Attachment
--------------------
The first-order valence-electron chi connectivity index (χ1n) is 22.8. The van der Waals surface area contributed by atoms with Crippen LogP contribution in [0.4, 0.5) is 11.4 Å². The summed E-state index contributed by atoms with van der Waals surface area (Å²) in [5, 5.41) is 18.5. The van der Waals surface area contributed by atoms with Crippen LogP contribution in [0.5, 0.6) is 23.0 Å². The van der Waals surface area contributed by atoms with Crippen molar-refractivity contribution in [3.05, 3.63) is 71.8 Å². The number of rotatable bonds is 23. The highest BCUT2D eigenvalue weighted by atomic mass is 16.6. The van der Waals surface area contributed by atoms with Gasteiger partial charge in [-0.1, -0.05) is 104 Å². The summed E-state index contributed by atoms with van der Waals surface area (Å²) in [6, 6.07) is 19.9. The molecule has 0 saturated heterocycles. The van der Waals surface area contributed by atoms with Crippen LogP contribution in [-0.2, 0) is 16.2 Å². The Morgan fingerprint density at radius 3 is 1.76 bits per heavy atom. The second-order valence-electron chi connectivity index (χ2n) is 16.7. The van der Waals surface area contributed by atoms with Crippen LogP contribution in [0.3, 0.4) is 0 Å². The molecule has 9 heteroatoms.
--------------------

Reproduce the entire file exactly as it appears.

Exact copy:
The first-order valence-electron chi connectivity index (χ1n) is 22.8. The van der Waals surface area contributed by atoms with Crippen LogP contribution in [0.4, 0.5) is 11.4 Å². The summed E-state index contributed by atoms with van der Waals surface area (Å²) in [5, 5.41) is 18.5. The van der Waals surface area contributed by atoms with Crippen LogP contribution in [0.5, 0.6) is 23.0 Å². The van der Waals surface area contributed by atoms with Crippen molar-refractivity contribution in [3.05, 3.63) is 71.8 Å². The number of rotatable bonds is 23. The highest BCUT2D eigenvalue weighted by atomic mass is 16.6. The van der Waals surface area contributed by atoms with Gasteiger partial charge in [-0.1, -0.05) is 104 Å². The summed E-state index contributed by atoms with van der Waals surface area (Å²) in [6, 6.07) is 19.9. The molecule has 0 saturated heterocycles. The van der Waals surface area contributed by atoms with Crippen LogP contribution in [-0.2, 0) is 16.2 Å². The Morgan fingerprint density at radius 3 is 1.76 bits per heavy atom. The second-order valence-electron chi connectivity index (χ2n) is 16.7. The van der Waals surface area contributed by atoms with Crippen LogP contribution in [0.3, 0.4) is 0 Å². The molecule has 9 heteroatoms.